It took nine years for India’s divided opposition to come together on a common platform to challenge the Narendra Modi-led Bharatiya Janata Party (BJP)’s electoral juggernaut in the 2024 general elections.
Last week, Bihar Chief Minister Nitish Kumar played host to 17 opposition parties in Patna, where participating leaders decided to set aside ideological differences and jointly fight the upcoming elections. Congress Party President Mallikarjun Kharge said that parties had to come together to “save the [Indian] Constitution and democracy” from the Hindu supremacist BJP’s assault. Detailed discussions over seat sharing and the plan of action will be worked out at the next meeting in Shimla, Himachal Pradesh, next month.
While a start has been made in forging a united opposition front to take on the might of the ruling BJP, amicably thrashing out a common program for all stakeholders will be challenging. Allaying apprehensions over when this will be possible, West Bengal Chief Minister and Trinamool Congress chief Mamata Banerjee stressed that the opposition is “united and will fight together.”
“If BJP wins in the next election, India will exist no more and there will be no more elections,” she warned.
The Patna meeting was attended by several state chief ministers, including Delhi’s Arvind Kejriwal and Punjab’s Bhagwant Mann, both of the Aam Aadmi Party, as well as Tamil Nadu’s M.K. Stalin of the Dravida Munnetra Kazhagam. However, the call for opposition unity was led and championed by a galaxy of opposition leaders who have been hounded by the BJP, including Rashtriya Janata Dal chief Lalu Yadav, Nationalist Congress Party leader Sharad Pawar, Congress’ Rahul Gandhi, former Maharashtra Chief Minister Uddhav Thackeray, and former Uttar Pradesh Chief Minister and Samajwadi Party chief Akhilesh Yadav. Left leaders Sitaram Yechury, D. Raja and Dipankar Bhattacharya were also present at the meeting.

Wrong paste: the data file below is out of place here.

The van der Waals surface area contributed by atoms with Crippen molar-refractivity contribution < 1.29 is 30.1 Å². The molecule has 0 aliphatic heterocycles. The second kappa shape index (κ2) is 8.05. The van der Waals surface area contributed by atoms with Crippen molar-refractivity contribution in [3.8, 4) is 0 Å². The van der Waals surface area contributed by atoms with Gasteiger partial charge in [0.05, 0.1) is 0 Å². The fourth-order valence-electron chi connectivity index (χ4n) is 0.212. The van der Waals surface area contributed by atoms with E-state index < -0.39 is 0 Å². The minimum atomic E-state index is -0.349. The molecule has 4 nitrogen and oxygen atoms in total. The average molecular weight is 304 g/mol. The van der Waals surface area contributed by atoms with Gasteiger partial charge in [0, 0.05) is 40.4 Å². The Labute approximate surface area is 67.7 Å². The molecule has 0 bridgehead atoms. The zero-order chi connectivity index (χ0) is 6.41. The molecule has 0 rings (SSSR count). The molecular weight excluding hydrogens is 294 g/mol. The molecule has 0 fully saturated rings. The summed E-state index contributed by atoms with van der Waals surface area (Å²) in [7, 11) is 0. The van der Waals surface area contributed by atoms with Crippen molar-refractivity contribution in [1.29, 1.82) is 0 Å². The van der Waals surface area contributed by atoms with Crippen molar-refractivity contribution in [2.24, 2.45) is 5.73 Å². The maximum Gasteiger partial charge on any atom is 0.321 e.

Since 2014, the BJP has been strategically using central agencies like the Enforcement Directorate and the Central Bureau of Investigation to harass and pressure opposition leaders. The successful intimidation of Dalit leader Mayawati has resulted in the near neutering of the Bahujan Samaj Party (BSP). The party is not part of the rainbow coalition of opposition parties.
The Patna meeting was initially under a cloud, with Kejriwal setting terms for joining the opposition flanks. The AAP has demanded that the Congress (its arch-rival in Delhi) publicly extend support to its opposition to a central government ordinance limiting the Delhi government’s administrative powers in the capital. Describing it as a direct assault on the “federal structure” of the country, Kejriwal has already secured the support of other opposition parties to prevent the ordinance from being passed in Parliament.
Kharge said that a decision on supporting the ordinance will be taken ahead of Parliament’s monsoon session. The AAP has accused Congress of not standing with the people of Delhi and supporting the BJP instead.
The Congress is not new to coalition politics. It led the United Progressive Alliance (UPA) and was in power for two terms, 2004-09 and 2009-14. Based on its bench strength in Parliament of over 200 seats back then, it called the shots over regional state parties.
Today, the Congress is a depleted force with only 52 MPs in the Lok Sabha, the lower house of Parliament. Consequently, regional parties like the ambitious AAP refuse to accept its leadership. Incidentally, the AAP came to power both in Delhi and Punjab after a bitter electoral fight with the Congress.
However, Congress’ prospects have improved of late after its decisive victory in the Karnataka state assembly elections, which followed Rahul Gandhi’s successful cross-country long march, the Bharat Jodo Yatra.